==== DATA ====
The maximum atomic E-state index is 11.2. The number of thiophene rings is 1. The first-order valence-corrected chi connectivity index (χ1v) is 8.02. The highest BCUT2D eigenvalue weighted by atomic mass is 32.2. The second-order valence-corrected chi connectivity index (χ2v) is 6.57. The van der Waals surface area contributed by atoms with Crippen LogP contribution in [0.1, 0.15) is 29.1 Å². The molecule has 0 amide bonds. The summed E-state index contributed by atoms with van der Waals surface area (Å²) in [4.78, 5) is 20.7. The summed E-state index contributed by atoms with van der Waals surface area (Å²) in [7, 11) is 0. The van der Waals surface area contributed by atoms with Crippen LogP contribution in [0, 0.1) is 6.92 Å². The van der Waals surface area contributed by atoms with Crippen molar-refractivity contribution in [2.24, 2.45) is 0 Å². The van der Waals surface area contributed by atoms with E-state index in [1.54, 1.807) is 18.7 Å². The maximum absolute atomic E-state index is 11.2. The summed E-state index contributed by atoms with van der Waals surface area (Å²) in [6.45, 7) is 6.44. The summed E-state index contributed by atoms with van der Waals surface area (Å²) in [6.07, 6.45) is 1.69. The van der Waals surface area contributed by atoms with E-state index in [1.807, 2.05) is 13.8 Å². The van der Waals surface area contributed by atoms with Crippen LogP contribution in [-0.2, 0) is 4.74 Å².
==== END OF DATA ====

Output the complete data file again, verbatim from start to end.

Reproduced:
The maximum atomic E-state index is 11.2. The number of thiophene rings is 1. The first-order valence-corrected chi connectivity index (χ1v) is 8.02. The highest BCUT2D eigenvalue weighted by atomic mass is 32.2. The second-order valence-corrected chi connectivity index (χ2v) is 6.57. The van der Waals surface area contributed by atoms with Crippen LogP contribution in [0.1, 0.15) is 29.1 Å². The molecule has 0 amide bonds. The summed E-state index contributed by atoms with van der Waals surface area (Å²) in [4.78, 5) is 20.7. The summed E-state index contributed by atoms with van der Waals surface area (Å²) in [7, 11) is 0. The van der Waals surface area contributed by atoms with Crippen LogP contribution in [0, 0.1) is 6.92 Å². The van der Waals surface area contributed by atoms with Crippen molar-refractivity contribution in [2.24, 2.45) is 0 Å². The van der Waals surface area contributed by atoms with E-state index in [1.54, 1.807) is 18.7 Å². The maximum absolute atomic E-state index is 11.2. The summed E-state index contributed by atoms with van der Waals surface area (Å²) in [6.45, 7) is 6.44. The summed E-state index contributed by atoms with van der Waals surface area (Å²) in [6.07, 6.45) is 1.69. The van der Waals surface area contributed by atoms with E-state index in [1.807, 2.05) is 13.8 Å². The van der Waals surface area contributed by atoms with Crippen LogP contribution in [-0.2, 0) is 4.74 Å².